Jennifer L. Brown GIVES LECTURES AND WORKSHOPS ON DISABILITY JUSTICE, ACCESSIBILITY, AND CULTURAL IDENTITY
She taught me how to recognize THE hurdles THAT Deaf people face and how to mitigate those challenges
JENNIFER L. BROWN has been an activist her whole life. As a Deaf, chronically ill woman with mobility issues, she has always had to advocate for herself. Now she advocates for others, through her writing, social media presence, and through offering lectures and workshops.
In the past, Jennifer has been a student teacher at the collegiate level for American Sign Language classes and taught for CHIP in Colorado. She also obtained a paralegal certification, working specifically with raising awareness for disability justice at Colorado Legal Services and in a local office with Social Security Disability and Supplemental Security Insurance claims, among others, and as a Deaf Adult Mentor with Hands and Voices International. She now brings those skills to you.
Whether you’re looking for a dynamic, engaging speaker on disability justice, accessibility, or culture identity, Jennifer is available to collaborate with your organization, conference, or university.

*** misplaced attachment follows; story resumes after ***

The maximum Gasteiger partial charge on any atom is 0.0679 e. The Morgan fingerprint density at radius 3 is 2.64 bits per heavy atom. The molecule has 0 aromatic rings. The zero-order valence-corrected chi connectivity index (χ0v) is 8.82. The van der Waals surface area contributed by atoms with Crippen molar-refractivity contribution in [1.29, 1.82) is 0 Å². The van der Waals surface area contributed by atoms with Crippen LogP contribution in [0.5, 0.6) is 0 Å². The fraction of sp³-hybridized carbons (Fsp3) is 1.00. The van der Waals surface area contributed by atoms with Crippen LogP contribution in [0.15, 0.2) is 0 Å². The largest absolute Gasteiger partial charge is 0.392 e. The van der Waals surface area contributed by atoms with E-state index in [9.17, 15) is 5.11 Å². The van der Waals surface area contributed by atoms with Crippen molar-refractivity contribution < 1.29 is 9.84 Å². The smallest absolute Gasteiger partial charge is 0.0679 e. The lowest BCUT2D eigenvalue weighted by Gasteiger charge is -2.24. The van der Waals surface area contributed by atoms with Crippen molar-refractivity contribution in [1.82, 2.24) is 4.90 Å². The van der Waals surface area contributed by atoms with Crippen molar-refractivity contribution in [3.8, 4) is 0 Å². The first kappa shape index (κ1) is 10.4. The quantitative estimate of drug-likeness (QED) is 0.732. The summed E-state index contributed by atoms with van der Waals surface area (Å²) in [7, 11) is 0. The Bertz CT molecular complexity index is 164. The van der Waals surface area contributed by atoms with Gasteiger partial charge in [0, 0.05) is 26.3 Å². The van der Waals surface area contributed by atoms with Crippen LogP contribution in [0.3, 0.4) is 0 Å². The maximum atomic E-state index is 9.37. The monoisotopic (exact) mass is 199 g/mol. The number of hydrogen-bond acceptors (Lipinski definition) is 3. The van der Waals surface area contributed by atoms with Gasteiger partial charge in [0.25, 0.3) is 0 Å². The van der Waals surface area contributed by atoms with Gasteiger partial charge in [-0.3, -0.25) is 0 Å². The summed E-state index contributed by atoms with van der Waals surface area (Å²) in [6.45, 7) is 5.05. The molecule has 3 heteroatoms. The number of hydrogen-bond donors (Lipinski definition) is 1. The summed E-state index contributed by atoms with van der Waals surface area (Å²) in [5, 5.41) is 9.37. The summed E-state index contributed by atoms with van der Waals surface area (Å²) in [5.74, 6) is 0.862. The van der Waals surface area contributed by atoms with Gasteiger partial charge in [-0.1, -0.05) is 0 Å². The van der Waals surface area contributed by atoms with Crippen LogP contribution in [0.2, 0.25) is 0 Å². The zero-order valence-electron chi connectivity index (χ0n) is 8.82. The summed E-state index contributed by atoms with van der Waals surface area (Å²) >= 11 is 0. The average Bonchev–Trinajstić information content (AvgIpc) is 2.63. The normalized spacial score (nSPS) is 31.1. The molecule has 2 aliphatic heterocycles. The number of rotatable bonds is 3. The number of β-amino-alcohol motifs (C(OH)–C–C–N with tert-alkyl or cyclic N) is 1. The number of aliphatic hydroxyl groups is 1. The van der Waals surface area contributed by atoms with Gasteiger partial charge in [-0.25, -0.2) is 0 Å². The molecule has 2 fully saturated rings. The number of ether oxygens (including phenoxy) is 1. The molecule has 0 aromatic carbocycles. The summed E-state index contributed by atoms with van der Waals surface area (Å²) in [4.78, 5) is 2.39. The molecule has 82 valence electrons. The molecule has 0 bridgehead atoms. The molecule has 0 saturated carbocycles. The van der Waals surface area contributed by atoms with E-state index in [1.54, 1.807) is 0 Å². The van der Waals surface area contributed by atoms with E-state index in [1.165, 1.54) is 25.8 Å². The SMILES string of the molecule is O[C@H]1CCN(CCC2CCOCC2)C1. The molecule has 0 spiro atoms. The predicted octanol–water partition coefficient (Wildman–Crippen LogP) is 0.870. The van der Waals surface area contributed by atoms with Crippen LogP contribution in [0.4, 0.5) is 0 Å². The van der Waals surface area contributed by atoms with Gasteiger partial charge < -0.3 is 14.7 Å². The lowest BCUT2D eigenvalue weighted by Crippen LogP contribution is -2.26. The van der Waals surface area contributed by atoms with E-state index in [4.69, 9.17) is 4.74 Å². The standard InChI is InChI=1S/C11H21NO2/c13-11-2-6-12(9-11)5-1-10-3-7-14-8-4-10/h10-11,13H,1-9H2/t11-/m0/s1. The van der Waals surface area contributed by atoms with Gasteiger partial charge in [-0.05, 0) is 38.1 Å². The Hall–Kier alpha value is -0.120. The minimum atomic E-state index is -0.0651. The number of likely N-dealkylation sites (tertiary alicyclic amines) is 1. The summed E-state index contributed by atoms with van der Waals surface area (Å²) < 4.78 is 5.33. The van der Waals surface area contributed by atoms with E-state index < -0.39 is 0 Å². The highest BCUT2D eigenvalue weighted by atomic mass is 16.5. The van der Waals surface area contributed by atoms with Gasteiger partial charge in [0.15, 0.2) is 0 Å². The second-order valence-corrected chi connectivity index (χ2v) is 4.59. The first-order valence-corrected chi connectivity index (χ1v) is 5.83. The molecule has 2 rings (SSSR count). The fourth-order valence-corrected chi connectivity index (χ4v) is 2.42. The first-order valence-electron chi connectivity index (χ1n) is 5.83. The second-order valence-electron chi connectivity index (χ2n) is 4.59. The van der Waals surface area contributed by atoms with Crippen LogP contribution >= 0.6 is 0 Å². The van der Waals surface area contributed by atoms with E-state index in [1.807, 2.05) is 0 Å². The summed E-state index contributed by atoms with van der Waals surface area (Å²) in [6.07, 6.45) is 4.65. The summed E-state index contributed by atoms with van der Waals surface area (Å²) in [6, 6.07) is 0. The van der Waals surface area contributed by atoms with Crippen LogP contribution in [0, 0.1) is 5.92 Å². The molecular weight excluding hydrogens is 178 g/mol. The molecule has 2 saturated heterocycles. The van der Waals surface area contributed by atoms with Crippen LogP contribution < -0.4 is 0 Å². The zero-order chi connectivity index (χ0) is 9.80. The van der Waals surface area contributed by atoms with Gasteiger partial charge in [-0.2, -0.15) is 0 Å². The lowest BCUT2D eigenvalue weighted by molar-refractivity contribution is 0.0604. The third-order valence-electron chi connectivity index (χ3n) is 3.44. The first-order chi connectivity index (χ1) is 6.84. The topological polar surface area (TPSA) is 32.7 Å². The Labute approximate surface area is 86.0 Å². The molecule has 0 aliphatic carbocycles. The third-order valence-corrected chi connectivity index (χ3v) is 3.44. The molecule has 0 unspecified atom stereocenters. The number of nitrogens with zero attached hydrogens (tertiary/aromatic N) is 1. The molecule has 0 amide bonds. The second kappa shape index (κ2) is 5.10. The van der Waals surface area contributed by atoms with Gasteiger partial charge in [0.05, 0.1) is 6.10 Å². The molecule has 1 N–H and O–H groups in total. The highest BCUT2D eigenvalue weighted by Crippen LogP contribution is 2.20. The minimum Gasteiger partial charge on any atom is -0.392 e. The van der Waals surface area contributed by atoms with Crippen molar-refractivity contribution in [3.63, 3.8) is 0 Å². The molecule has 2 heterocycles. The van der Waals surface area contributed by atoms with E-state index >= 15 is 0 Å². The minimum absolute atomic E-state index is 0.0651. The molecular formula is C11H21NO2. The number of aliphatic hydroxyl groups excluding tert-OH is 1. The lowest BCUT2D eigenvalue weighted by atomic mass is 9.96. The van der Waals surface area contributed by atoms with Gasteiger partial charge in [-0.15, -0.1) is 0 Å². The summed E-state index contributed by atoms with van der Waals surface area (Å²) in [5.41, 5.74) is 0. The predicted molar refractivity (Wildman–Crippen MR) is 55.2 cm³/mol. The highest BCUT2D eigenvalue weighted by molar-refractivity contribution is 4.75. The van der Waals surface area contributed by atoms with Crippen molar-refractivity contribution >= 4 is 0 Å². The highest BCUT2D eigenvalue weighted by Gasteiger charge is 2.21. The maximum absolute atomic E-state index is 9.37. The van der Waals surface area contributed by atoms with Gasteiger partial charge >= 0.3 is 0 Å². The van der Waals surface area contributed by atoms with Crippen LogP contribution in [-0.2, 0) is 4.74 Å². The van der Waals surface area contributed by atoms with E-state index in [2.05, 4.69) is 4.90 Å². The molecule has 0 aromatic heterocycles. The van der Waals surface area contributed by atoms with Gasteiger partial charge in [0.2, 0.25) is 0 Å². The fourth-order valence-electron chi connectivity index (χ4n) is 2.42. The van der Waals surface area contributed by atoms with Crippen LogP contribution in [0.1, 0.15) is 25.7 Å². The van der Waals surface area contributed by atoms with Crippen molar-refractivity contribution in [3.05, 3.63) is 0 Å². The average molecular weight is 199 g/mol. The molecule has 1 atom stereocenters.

I hold her in high regard because of her desire to help other people and push forward even when things are difficult
GROWING UP DEAF IN A HEARING WORLD: One in 20 Americans have some hearing loss – and one million are functionally deaf. Despite this vastness, many hearing people are unaware of the struggles faced by this population. In this presentation, Jennifer uses her own personal story and connection to Deaf culture as a catalyst for transformative conversations about the necessity of accessibility. Participants will leave this presentation with the tools to advocate for accessibility in public spaces, helping to make change in their community.
WHAT IS ACCESSIBILITY?: DISABILITY JUSTICE AND DEAF AWARENESS: Disability justice is a key component in US American history, yet is rarely taught in schools. This basic knowledge – of the lengths that disabled people have gone through (and continue to go through) to achieve even minimal access to the world – is something that every person should understand. In this presentation, Jennifer employs her background in law, as well as her experience as a cultural anthropologist, to help participants understand how disability justice applies to their own lives.
THE RIGHT TO WORK: ACCESSIBILITY AND WORK SPACES: Accessibility doesn’t only apply to how people get around and interact with the world. It’s also about folks’ ability to function within the system – and that includes the right to work. People need to be able to evaluate a space for public access, as well as to talk about the changes that need to be made. Using a world model that talks about universal design, in this presentation, Jennifer helps the audience to explore how their work spaces measure up – and offers solutions for a more accessible future.